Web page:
Google to delete user data on trips to abortion clinics


The Internet search and advertising leader said the Location History feature on its services is turned off by default, but even if active, the company’s policy starting in the coming weeks will be to rapidly delete records of visits to places that many people would prefer to keep private. — AFP

Alphabet Inc’s Google said it will automatically delete records of user visits to sensitive locations, including abortion clinics, responding to growing concerns that the data could be used to prosecute those seeking reproductive care and other personal services.

The Internet search and advertising leader said the Location History feature on its services is turned off by default, but even if active, the company’s policy starting in the coming weeks will be to rapidly delete records of visits to places that many people would prefer to keep private.

ALSO READ: US anti-abortion centres find pregnant teens online, then save their data

“Some of the places people visit – including medical facilities like counselling centres, domestic violence shelters, abortion clinics, fertility centres, addiction treatment facilities, weight loss clinics, cosmetic surgery clinics, and others – can be particularly personal,” Google said in a post Friday on its website. “If our systems identify that someone has visited one of these places, we will delete these entries from Location History soon after they visit.”

Google also said it will roll out updates that enable users of its Fitbit wearable devices who track their periods in the app to delete multiple logs at once.

ALSO READ: US abortion reversal spurs online data fears

Though Google made no explicit reference to it, the policy change is a clear response to last week’s US Supreme Court ruling overturning Roe v. Wade, a decision that is expected to lead to abortion becoming illegal in about half of the nation’s states.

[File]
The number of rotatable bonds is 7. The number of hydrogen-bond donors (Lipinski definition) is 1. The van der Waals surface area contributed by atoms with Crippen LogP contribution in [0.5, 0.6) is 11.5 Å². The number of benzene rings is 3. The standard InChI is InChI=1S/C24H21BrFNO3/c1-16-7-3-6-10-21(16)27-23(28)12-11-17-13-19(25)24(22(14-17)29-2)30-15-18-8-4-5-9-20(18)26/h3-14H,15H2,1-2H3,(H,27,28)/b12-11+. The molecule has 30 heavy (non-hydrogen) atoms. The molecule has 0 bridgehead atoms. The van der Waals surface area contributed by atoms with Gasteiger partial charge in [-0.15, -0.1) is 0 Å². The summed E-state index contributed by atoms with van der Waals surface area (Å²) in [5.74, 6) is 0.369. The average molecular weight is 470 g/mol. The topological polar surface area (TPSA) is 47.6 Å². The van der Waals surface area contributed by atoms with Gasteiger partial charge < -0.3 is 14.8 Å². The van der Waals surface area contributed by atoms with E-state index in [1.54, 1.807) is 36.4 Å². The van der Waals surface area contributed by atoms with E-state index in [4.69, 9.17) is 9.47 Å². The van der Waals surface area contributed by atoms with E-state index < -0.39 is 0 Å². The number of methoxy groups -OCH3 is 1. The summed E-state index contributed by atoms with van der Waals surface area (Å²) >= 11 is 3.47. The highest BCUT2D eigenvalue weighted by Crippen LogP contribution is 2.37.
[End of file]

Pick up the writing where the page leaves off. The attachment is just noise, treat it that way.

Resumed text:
Legal and privacy experts widely anticipate that the criminalisation of seeking, obtaining or aiding in abortion care will lead law enforcement and courts to demand search, location, email and cloud data from Google and other technology giants. The biggest companies have so far declined to detail how they will handle those requests.

ALSO READ: Google searches for ‘abortion pill’ soared after the court leak

Google declined to comment further than what’s in the blog post, though the company sought to underscore its policy of fighting government requests that it deems improper.

“We remain committed to protecting our users against improper government demands for data, and we will continue to oppose demands that are overly broad or otherwise legally objectionable,” the company said. – Bloomberg

Article type: free
User access status:
Subscribe now to our Premium Plan for an ad-free and unlimited reading experience!
   

Next In Tech News

Study: The majority of jobs now require digital skills
Rethink needed to regulate Big Tech in finance, says BIS official
UN experts: North Korean hackers stole record virtual assets
SK On confirms termination of non-binding agreement to build battery cell venture in Turkey
A first generation iPhone is expected to fetch US$50,000 at auction
Codebreakers find, decipher lost letters of Mary, Queen of Scots
Biden accuses social media companies of exploiting children
Fakery and fraud: Energy scammers cast 'wide net' on Facebook
Apple expands testing of ‘buy now, pay later’ service to retail employees
Study: Remote working has saved employees around the world an average of 72 minutes every day

Others Also Read